In a low-key manner, Thomas Harding dropped a few interesting nuggets of information early on Thursday.
First, he noted that the Rockies plan to move Ian Desmond off of first base and to the outfield. So that may be that for the Ian Desmond, first baseman, experiment. Desmond would actually fit pretty well in a platoon role with Raimel Tapia in left field.
Second, Harding suggests that it’s more likely that the Rockies will look to play Ryan McMahon at second base. McMahon may end up at first base eventually, but he’s athletic enough right now to handle second.
Finally, and maybe most notably, Harding states that the Rockies search for a first baseman has come down to two guys: Daniel Murphy and Justin Smoak. It sure sounds like the Rockies are going to acquire either Murphy or Smoak.
What are the pros and cons of each, and who do you got?
Murphy was one of the 10 best hitters in baseball from 2016-2017. While a member of the Nationals, the left-hander hit .334/.387/.569 and knocked 48 home runs over those two seasons. He missed a chunk of time at the beginning of 2018 after recovering from knee surgery. He didn’t hit quite as well as he did the previous two seasons, but he still finished with a 106 OPS+. In Murphy, the Rockies would get someone who should at least be an average hitter, but who is capable of being well above average.
Murphy should be pretty inexpensive to sign. MLB Trade Rumors ranked Murphy as the 31st best free agent on the market, and they predicted he’d sign for two years and $20 million. He wouldn’t cost much in dollars or years, and he wouldn’t cost anything in prospect capital.
He’s a young man, but he’s not a young baseball player. Murphy will be 34-years-old on April 1. His peak 2016-2017 seasons may not be within his reach anymore, even as time passes since he had knee surgery. Murphy’s age may be one reason why he’d be cheap to sign, but that also may be a warning sign that he wouldn’t be the offensive upgrade the Rockies really need.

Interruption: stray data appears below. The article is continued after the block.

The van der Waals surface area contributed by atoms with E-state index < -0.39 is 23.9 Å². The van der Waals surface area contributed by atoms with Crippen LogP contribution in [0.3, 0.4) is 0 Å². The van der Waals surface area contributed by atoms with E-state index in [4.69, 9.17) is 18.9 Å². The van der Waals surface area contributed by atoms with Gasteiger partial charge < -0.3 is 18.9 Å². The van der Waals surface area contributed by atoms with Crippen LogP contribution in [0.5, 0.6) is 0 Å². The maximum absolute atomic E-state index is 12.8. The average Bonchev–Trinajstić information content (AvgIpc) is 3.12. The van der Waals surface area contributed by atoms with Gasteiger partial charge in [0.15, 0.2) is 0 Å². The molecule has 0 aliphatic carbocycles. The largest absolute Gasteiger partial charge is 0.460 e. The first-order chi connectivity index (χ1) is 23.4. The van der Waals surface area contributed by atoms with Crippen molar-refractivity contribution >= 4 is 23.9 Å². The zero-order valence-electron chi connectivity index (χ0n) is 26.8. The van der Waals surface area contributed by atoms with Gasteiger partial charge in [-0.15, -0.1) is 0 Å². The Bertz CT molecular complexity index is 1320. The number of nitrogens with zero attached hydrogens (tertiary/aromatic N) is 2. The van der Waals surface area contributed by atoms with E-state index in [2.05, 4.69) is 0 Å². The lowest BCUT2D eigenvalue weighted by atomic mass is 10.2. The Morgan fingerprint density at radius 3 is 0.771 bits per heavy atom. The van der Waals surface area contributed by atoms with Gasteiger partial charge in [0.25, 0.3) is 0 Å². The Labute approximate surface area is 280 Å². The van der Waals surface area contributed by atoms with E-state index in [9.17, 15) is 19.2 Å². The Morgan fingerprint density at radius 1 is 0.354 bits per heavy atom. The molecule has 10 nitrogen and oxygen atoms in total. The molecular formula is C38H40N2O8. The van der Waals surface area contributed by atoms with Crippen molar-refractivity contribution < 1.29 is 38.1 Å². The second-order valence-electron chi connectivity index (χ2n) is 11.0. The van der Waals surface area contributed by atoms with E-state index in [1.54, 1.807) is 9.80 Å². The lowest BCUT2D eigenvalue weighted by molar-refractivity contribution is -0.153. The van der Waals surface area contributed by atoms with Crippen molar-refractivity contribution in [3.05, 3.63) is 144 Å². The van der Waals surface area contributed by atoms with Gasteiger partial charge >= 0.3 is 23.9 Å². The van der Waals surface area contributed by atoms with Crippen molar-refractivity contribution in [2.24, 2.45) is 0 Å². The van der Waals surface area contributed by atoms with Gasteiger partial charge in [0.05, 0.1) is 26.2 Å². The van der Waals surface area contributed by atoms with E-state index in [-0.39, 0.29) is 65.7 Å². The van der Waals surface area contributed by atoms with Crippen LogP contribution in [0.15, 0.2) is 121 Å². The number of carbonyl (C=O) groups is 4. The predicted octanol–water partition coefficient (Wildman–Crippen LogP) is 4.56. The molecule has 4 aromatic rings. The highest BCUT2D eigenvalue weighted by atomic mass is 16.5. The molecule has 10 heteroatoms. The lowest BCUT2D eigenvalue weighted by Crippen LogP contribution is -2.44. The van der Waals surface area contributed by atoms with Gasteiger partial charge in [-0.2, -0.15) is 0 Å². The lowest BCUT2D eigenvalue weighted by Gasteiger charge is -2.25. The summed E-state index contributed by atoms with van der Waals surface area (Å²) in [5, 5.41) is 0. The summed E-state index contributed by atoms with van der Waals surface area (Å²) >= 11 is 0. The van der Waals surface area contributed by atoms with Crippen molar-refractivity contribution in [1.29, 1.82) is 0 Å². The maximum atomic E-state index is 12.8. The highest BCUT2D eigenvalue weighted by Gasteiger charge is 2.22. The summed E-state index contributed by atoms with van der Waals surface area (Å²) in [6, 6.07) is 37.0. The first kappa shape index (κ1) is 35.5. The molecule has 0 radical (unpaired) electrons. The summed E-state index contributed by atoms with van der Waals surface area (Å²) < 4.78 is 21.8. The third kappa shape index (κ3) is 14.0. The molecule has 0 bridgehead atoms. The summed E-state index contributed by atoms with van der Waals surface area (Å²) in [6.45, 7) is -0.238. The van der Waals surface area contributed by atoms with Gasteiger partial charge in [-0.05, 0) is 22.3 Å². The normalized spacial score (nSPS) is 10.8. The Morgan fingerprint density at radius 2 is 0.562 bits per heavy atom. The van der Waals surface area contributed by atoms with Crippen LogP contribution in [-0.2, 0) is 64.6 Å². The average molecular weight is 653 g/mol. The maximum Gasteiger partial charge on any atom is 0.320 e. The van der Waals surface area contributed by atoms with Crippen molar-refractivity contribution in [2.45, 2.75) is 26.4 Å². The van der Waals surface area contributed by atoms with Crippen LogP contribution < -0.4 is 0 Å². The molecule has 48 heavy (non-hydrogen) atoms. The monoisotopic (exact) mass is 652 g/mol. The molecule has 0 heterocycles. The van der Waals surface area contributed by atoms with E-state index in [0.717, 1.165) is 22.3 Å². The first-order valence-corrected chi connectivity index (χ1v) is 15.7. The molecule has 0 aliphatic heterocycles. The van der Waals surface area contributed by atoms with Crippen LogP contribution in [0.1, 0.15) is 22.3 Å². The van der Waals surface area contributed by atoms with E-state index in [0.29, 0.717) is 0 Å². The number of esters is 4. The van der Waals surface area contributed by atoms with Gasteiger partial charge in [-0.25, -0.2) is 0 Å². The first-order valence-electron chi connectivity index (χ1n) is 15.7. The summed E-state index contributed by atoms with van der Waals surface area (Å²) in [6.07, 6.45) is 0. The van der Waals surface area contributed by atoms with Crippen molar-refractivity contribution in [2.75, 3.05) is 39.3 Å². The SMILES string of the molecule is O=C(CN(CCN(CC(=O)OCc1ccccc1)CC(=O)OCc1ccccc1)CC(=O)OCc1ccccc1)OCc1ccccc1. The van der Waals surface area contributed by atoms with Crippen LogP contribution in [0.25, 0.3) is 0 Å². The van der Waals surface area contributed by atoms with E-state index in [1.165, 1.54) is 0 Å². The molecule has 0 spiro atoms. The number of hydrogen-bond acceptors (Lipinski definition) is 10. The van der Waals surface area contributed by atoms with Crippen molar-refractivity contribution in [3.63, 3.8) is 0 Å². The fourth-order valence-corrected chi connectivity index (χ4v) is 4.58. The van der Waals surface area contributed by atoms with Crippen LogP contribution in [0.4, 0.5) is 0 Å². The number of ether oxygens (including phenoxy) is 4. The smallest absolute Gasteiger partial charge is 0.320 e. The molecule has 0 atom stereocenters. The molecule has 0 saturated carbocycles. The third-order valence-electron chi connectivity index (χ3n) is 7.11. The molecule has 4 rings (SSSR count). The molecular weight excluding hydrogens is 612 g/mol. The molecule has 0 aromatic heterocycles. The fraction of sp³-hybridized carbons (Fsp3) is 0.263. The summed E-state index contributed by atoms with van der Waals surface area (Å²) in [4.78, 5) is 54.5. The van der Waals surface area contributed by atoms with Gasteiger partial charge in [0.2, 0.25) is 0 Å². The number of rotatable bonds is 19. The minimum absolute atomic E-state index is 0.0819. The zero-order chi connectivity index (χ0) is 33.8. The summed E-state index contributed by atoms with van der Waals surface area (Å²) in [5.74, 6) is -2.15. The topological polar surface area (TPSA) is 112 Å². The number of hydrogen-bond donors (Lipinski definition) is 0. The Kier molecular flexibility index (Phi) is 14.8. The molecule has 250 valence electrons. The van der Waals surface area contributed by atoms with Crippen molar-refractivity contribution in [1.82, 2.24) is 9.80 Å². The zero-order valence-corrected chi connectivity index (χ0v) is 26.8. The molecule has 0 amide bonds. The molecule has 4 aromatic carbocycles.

Here’s another con: Murphy’s not a first baseman! Murphy, a second baseman, has played 225 games at first base in his career (198 as a starter), but 101 of those came in 2009. He’s not a great defender at second base, and Rockies fans have some idea that even middle infielders can’t just play first and be good at it. Let’s not do this again, Rockies.
The switch-hitting Smoak has been quietly very good over the past two seasons. He’s hit .256/.353/.495 for the Blue Jays, which rounds out to a 127 OPS+. He’s also displayed a lot of power. Smoak hit 38 home runs in 2017, though he hit just 25 last season. Another tool in Smoak’s offensive toolbox is the ability to take a walk. Over the past three seasons Smoak has walked at least 11.5% of the time, with his best season coming in 2018 with a 14% walk rate. Over the past five seasons, the highest walk rate among Rockies players (500 PA min.) was 11.6%, which Mark Reynolds had in 2017.
Here’s another pro: He’s a first baseman! As a major-leaguer, Smoak hasn’t taken a rep at any other position on the field. He’s either been at the cold corner or in the lineup as a designated hitter. Some might call that a lack of versatility, but I call it not having to hope he can field his position. He’s not going to win a Gold Glove at first, but he’ll play it competently.
Smoak turned 32-years-old earlier this month, and he just had the two best seasons of his career. He might be a late bloomer, but he also might be a late bloomer that also withers away quickly. If his career ended before his 30s, he would have finished with a .223/.308/.392 line and a below average OPS+. It’s not that we can’t trust what he’s done the past two seasons, but it should still give some pause.
The Rockies would also need to use some prospect capital to acquire Smoak, who’s under contract with the Blue Jays for the 2019 season. Fortunately, because he’s ready to hit free agency after the 2019 season, the Rockies wouldn’t need to trade one of their top prospects. In Harding’s article, he writes: “Would the Blue Jays — not believed to be seeking Major Leaguers, and especially not those in their arbitration years — eat some of Smoak’s salary for the right prospects?”
Smoak is only set to make $8 million in 2019, so why try to negotiate that part in an effort to give up a better prospect? If the Rockies take on the whole contract, they can probably get the deal done with a mid-level prospect and a lottery ticket.
Who do you got?
To me, Smoak is clearly the better choice. He seems to have found his hitting groove, he can be had without giving up too much, and he’s an actual real life first baseman. That he’s only under contract for one season may be seen as a bug, but the Rockies would have an exclusive negotiation window if they like him. Murphy may be the player more likely to break out for a monster season, but Smoak is more likely to be a reliable contributor on both offense and defense — a significant contributor for a competitive team.
Who do you got?
This poll is closed